I loved the stillness, I loved the challenge, but most of all I loved the thrill of outwitting someone I’ve disliked since seventh grade. I brought my eye back to the faint green glow of the night scope and let the cross-hairs settle right behind the 12 pointer’s shoulder before squeezing the trigger. Just as I was about to fire, I felt something crawling on my back and flinched. It was enough to throw off a perfect shot. The tiny white flash and accompanying report disturbed the calm hovering over the North Harmon Cemetery.
The buck staggered and then stumbled off, disappearing into the swamp bordering the older graves at the bottom of the hill. I knew he was gut-shot and would probably go to ground far enough into that morass so finding him would be next to impossible. I reached into my thermal undershirt and grabbed the offending insect, crushing it before shaking my hand to get rid of it. I didn’t need to smell my fingers to know my evening hunt had been ruined by the current bane of my existence. The acrid odor of an Asian Lady Beetle permeated the velvet dampness surrounding me.
A car was coming down the road. I went flat, sliding behind a nearby tombstone, keeping my face flat so no white would show. It slowed, almost coming to a stop before resuming speed and vanishing into the darkness. The last thing I needed was to let my long time nemesis, Rob Kniffin catch me with a firearm after legal shooting hours had ended. I flipped my night vision goggles into place and took off, jogging easily along the path dividing the active and inactive portions of the graveyard. My truck was parked just off a seldom used logging road half a mile away.
In many ways I’m your typical Mainer, at least up here in Somerset County, living pretty much hand to mouth, taking jobs when they’re available and never knowing where my next paycheck is coming from. I do have a couple advantages most folks don’t have. I was wounded in the Gulf War, pretty badly, I might add, and get a 50% disability pension. I’ve never quite decided if having part of your brain blown out thanks to an errant bullet from another member of your squad, is worth more or less than $700 a month. I know it covers the lean times, but just. It did take one thing I don’t really miss, my conscience. I have to laugh when I think back to all those earnest social workers and psychologists who used to sit down with me when I was rehabbing at the VA hospital in Massachusetts. Those smarmy looks of concern and sympathy, so worried about how I was going to cope with my newly acquired brain dysfunction. I had such a hard time not cracking up when they carried on like that.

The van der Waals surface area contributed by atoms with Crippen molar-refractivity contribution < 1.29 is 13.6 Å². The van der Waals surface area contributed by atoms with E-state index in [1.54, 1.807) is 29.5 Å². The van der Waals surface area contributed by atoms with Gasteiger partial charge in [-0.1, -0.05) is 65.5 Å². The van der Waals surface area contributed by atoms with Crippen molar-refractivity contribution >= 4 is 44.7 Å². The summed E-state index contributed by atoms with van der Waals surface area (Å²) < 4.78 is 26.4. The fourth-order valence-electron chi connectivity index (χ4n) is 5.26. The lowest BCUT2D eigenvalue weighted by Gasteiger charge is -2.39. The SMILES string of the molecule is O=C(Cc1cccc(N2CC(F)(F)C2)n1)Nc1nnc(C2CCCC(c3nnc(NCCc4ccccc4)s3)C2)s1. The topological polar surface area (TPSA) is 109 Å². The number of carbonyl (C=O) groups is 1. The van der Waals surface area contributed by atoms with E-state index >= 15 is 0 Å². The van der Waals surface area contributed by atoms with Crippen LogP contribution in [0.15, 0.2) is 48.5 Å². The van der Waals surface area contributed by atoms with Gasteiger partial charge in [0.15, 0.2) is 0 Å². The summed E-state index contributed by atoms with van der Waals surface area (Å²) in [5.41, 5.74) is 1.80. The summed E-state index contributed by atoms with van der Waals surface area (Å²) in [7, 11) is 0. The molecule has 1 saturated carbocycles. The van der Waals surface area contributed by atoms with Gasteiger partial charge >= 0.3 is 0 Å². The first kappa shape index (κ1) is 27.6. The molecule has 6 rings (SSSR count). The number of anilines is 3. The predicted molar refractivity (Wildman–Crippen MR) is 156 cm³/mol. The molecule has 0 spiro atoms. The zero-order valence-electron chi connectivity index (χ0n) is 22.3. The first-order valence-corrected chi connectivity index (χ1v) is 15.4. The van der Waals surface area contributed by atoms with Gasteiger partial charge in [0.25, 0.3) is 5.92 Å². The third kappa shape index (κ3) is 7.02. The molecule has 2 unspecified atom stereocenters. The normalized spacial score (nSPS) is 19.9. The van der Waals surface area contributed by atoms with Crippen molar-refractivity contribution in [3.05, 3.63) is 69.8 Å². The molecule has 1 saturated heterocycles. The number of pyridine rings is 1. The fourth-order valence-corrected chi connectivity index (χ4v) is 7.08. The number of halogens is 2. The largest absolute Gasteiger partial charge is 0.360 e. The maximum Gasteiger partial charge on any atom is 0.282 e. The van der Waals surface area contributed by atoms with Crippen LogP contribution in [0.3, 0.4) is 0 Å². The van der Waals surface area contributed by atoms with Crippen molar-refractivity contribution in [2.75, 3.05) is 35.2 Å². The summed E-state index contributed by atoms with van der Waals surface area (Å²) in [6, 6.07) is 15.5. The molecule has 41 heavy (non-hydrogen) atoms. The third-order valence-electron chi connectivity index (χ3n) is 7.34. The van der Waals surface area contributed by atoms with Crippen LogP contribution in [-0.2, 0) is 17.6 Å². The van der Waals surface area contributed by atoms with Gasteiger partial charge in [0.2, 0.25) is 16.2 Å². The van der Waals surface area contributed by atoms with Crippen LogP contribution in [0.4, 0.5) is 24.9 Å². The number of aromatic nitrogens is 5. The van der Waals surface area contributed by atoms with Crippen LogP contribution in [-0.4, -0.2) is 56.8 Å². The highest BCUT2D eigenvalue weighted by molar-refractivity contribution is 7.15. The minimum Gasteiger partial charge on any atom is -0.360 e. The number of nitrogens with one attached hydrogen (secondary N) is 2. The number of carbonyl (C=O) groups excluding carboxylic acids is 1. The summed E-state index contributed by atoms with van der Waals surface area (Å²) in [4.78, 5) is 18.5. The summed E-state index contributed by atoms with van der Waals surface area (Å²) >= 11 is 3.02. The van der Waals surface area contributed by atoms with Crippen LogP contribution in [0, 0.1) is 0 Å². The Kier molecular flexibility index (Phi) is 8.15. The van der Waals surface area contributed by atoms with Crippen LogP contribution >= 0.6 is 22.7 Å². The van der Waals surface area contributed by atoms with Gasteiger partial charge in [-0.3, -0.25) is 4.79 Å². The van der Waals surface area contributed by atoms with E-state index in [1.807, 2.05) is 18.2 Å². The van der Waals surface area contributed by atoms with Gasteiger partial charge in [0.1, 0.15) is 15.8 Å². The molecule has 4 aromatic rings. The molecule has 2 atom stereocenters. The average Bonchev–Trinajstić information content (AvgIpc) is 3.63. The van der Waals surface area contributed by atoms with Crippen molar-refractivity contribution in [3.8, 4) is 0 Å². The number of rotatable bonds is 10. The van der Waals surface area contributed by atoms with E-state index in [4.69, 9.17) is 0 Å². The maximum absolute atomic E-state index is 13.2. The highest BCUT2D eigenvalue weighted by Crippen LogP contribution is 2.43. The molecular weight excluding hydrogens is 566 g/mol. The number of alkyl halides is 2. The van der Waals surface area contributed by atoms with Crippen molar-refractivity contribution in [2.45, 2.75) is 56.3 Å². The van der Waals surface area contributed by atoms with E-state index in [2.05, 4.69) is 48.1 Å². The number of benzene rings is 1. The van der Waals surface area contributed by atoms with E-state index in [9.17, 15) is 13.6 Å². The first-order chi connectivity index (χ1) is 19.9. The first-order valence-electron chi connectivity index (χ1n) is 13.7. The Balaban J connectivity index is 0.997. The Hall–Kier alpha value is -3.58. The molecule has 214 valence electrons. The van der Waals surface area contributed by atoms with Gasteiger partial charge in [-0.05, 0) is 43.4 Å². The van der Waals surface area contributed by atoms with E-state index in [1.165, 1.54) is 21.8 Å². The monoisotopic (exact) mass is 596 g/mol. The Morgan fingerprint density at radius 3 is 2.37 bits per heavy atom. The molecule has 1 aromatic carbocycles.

Hell, if any of them had grown up like I did, living in a drafty double-wide, fighting five scrawny siblings for whatever half-spoiled food our poor mother managed to slap on the rickety card table that sufficed for a dining room set, they’d be grateful as hell not to have a conscience. Did one do Mom a bit of good? I doubt it. She stuck with a string of perpetually wasted guys who promised her everything, but got her knocked up six times, eight if you count the miscarriages, punched out half her teeth and spent more time in jail than working. Her conscience got her a gunshot wound from Romeo number four during one hellacious 4th of July bash in the backyard that left her paralyzed from the waist down and landed us kids in foster care. Don’t get me started on that system. You want horror stories? I’ll give you plenty, but not nearly as many as my two younger sisters can share. No, I don’t miss my conscience one bit.
The whole time I was struggling to survive, ol’ Rob was gliding through his teen years smooth as deer guts on a doorknob. Nice house on the river, disgustingly normal parents, good grades, his own car. Hell, he could have been the nicest kid on the planet and I probably would have hated him on principle. It turned out he wasn’t, so disliking him was wicked easy. Especially after he stole the only girl who ever gave me more than a pitying look.
Ella Barnes wasn’t pretty in the traditional sense. Her eyes were a bit too wide and she had enough freckles for three girls, but her smile could make a graveyard statue grin and she was genuine as hell. When the weather was decent, she and I would sit outside and eat lunch. Well, she’d eat hers and more often than not, I pretended I’d eaten mine earlier because I didn’t want to admit nobody bothered to pack one for me. Trust me, if I had even smelled pity coming from Ella, I would have disappeared in a heartbeat, but everything about her was the real deal. I was trying to figure a way to ask her out when Rob decided she was a worthy conquest.